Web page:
Leonard Bernstein: A Quiet Place staged in Paris
A Quiet Place, Leonard Bernstein’s final stagework, receives its first French staging in March, presented by the Opéra National de Paris and directed by Krzysztof Warlikowski. Garth Edwin Sunderland introduces the version of the opera to be conducted in Paris by Kent Nagano.
Leonard Bernstein’s A Quiet Place, his last stagework, created with librettist Stephen Wadsworth and premiered in 1983, receives its French premiere on 9 March at the Palais Garnier in Paris. The new Opéra National de Paris production by Polish director Krzysztof Warlikowski employs the 2013 adaptation by Garth Edwin Sunderland in a new expanded orchestration conducted by Kent Nagano, who has led performances of this adaptation in Germany and Canada and recorded the work for Decca.
The opera examines a psychologically fragile American family, trapped in its painful memories as it gathers after the death of a loved one, trying to recapture shared moments of intimacy and reaching for the hope of reconciliation. The cast in Paris includes Russell Braun as the recently bereaved Sam, Patricia Petibon and Gordon Bintner as his estranged adult children Dede and Junior, and Frédéric Antoun as François, Dede’s husband and Junior’s lover. The run of 11 performances opens at the Palais Garnier on 9 March and is preceded by a preview performance on 7 March for audiences under the age of 28. A Quiet Place will be broadcast by France Musique in the Samedi à l'Opéra series.
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Garth Edwin Sunderland, whose adaptation of the libretto and orchestration is performed in Paris, describes how “A Quiet Place was Leonard Bernstein’s final work for the stage. The story of a fractured family struggling to come to grips with its past, the opera was conceived with librettist Stephen Wadsworth as a sequel to Bernstein’s jazzy 1952 one-act opera Trouble in Tahiti. At its premiere at Houston Grand Opera, in 1983, A Quiet Place was presented, on a double bill with Trouble in Tahiti, as a single 110-minute act in four scenes, using a very large orchestra, including synthesizer and electric guitar.
“The Authors were dissatisfied with this first version, and the opera was revised, becoming a full-length, three act opera. The dramatic structure of the work was significantly altered, and a substantial amount of A Quiet Place material was cut to accommodate the entirety of Trouble in Tahiti, now incorporated into the later opera as an extended flashback. This version was finalized for performances at the Vienna Staatsoper in 1986, and Bernstein subsequently recorded it for Deutsche Grammophon. Nevertheless, Bernstein continued to consider further possibilities for the work, at one point even proposing to bring the opera to Broadway, with a much smaller orchestra.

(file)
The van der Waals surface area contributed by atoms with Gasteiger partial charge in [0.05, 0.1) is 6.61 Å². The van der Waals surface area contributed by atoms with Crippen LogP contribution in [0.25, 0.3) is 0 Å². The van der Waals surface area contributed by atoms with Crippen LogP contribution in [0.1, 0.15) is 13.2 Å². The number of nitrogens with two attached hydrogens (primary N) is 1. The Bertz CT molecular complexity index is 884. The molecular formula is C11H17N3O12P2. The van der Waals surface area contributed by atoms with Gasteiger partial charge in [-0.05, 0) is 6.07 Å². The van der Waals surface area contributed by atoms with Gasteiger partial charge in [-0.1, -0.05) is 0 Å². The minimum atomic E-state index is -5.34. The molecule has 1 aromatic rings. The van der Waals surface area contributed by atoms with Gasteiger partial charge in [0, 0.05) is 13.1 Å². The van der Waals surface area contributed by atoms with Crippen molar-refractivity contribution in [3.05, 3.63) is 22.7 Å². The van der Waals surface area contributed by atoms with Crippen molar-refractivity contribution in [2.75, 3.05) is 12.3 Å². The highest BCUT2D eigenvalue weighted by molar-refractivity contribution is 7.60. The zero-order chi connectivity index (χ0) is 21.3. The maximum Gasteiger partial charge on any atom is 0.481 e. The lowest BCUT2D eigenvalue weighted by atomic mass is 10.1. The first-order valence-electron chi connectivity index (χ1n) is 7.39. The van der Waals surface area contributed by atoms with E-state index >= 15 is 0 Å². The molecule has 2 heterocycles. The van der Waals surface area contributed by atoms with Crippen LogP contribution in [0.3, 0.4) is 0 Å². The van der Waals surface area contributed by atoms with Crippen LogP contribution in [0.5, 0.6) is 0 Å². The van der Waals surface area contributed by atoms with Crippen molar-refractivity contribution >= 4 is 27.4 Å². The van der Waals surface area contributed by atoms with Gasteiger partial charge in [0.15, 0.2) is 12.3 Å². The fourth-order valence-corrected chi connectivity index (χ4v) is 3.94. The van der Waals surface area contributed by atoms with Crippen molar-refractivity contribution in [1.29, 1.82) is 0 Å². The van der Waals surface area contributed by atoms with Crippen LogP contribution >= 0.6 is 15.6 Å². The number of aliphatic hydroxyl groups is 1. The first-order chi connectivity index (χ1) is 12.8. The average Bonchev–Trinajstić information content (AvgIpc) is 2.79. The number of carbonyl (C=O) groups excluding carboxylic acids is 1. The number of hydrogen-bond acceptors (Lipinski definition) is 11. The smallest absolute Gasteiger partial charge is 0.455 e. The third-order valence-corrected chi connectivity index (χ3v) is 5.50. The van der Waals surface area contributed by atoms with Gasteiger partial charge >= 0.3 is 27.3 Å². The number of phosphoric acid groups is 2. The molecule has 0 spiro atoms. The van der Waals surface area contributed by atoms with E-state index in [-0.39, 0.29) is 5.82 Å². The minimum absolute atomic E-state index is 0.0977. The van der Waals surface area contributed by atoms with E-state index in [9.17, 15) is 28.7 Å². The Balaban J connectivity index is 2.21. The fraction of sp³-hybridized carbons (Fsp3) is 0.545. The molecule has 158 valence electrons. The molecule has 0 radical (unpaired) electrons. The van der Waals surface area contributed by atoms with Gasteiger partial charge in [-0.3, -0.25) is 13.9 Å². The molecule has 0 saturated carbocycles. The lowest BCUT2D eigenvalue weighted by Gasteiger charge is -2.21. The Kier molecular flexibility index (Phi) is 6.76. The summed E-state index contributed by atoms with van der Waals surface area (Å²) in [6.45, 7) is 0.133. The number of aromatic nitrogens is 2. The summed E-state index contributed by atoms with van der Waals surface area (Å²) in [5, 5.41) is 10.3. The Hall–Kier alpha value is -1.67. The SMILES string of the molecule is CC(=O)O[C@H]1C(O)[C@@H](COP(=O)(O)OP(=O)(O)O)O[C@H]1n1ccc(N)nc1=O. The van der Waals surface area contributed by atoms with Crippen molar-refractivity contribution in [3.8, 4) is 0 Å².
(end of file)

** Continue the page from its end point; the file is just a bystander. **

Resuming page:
“Although the 1986 version is definitive, The Leonard Bernstein Office had long felt that a version of A Quiet Place standing alone, without Trouble in Tahiti, could allow for a more intimate experience of this deeply personal work. For the 2013 chamber adaptation, I returned to the original impulse; revisiting the lean, modern concept behind the Houston version, and incorporating the improvements that Bernstein and Wadsworth made for Vienna, while restoring both the music and the characterization that were lost in the process of that revision. This adaptation found immediate success, with repeat performances by Ensemble Modern under Kent Nagano, a Decca recording with Orchestre Symphonique de Montréal and multiple productions in the US and Europe over the following eight years.
“The plan for the Opéra National de Paris to present A Quiet Place in its 2021/22 season led to the decision to create an expanded orchestration of the adaptation; one that would be scaled appropriately for a large opera house, but maintain the leaner textures of the reduction – a happy medium between the 18-piece 2013 orchestration and the 72-piece 1986 orchestration.
“A Quiet Place is unlike anything else in Bernstein’s catalogue, and really, unlike anything else in opera. It contains some of Bernstein’s very finest work (the Postlude to Act I may be the most powerful music he ever wrote), and tackles challenging subjects in a way that is both radical and true, and utterly compelling. Like other works of Bernstein’s later period, it was not appreciated at the time of its premiere for the daring, provocative vision he brought to us, but now we have caught up to him. The opera is finally becoming recognized as the culmination of Bernstein’s many gifts as a composer, a theater artist, and a communicator. Creating this adaptation was a deeply powerful experience for me, and it is my hope that it will provide audiences with a similar experience of this great American opera.”
This edited extract from a longer essay appears with permission from the author and The Leonard Bernstein Office.
> Further information on Work: A Quiet Place - 2013 Adaptation (Full Orchestra Version)
Photo: © Alfred Eisenstaedt